election manifesto. He also rejected calls from within his own party to


change strategy because the economy is improving. The Tory strategy


seems clear enough. The economy is on the mend and if you don't want it


broke, don't vote for Labour. 12,000 jobs for Asda in this country and it


comes on top of 1.3 more that 1.3 million more people in work in this


country and that is good news for Great Britain. Is the cost of living


still working as a message on the doorstep when growth is predicted by


almost everyone to keep on growing and wages will outstrip prices


sometime later this year, it is a diminishing ever? That is not what I


find when I am talking to people. The first thing people say is how


difficult they are finding it to manage because costs are going up.


What sort of people? Squeezed middle? Absolutely. The people vary


from people who struggle at the bottom of the income scale right up


to the people who commute into London every day who think they are


on big salaries, but they are struggling with big mortgages and


expensive travel costs and childcare costs. The Tories and Liberal


Democrats will say of course people are struggling as a result of the


recession and this is the way out. The recession would not have been as


long if it were not for the decisions they made. They failed on


their short-term plans. They are going to fail to end the deficit by


the end of this Parliament and they will end up spending more on debt.


This is a failing Government for ordinary people who want to have


more hope. The cost of living must be a big issue on the doorstep for


you in your constituency. Has Labour got it right? There is an element of


truth. Of course we are recovering from one of the biggest economic


crises this country has ever seen and it will take a long time to


recover from that. But to say it is possible to do that whilst still


continuing a deficit is ridiculous. You can only have a fairer society


if you have a strong economy as well. You have to sort the economy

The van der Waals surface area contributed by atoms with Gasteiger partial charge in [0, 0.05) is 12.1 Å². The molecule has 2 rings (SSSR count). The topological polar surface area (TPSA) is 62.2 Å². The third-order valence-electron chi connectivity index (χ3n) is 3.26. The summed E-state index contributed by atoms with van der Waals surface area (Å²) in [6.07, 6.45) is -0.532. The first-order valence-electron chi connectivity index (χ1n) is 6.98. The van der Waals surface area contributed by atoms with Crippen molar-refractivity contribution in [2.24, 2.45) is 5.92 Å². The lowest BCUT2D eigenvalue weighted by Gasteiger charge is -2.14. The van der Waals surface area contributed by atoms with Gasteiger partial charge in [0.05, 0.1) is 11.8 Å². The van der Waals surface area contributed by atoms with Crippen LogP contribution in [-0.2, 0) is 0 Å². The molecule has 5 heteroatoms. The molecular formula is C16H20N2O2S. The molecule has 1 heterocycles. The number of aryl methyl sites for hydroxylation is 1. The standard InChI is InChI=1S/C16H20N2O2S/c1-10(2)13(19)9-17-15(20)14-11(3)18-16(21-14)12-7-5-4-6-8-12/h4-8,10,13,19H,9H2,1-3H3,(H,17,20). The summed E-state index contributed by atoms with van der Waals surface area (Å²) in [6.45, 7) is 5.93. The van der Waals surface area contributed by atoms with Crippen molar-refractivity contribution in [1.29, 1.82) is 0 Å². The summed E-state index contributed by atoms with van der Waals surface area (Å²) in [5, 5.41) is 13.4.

out and take decisions that are responsible. You have to take


decisions that focus on helping our people are on lower incomes. We have


been focusing on the regional growth to rebalance our economy, and a


whole series of things which recognise the pressure people are


under and which also are doing that because we cannot put a burden of


debt on the generation to come because that is taking money away


that could otherwise be spent on public services. There is nothing in


the current economic plan. In terms of business as usual, going back to


a pre-crisis situation is exactly what the Tories and the Liberal


Democrats are doing. In terms of house prices? In terms of financial


services and house prices and I would like to point out for Andrea,


the Tories wanted to deregulate the banks even further. We have got a


financial crisis. Is that the line you are going to use, Labour broke


it. We cannot get away from that fact. It was the worst economy we


have seen for generations. It was an international crisis. Absolutely. At


the end of the day we cannot get away from that and we need to get


away from this blame culture. We have got good news with 1.7 million


extra jobs being created in the private sector and 26 million people


have been taken out of income tax altogether. That was the Liberal


policy and you did that under duress. We all want the best for the


country. We are getting through the economy and we need to drop this


Labour fold rhetoric which is pulling down the fact that we are


moving forward and there is light at the end of the tunnel. In 2010 it


was Ed Miliband who said, we did underestimate the effects on the


standard of living of people. If you look at the OECD figures that have


come out they have shown it was actually the cost of living in


respect of paying for food and being able to live. And energy bills. It


was worse in 2007 than it is today. This is about messaging and you are


talking about the cost of living and you are talking about jobs. Youth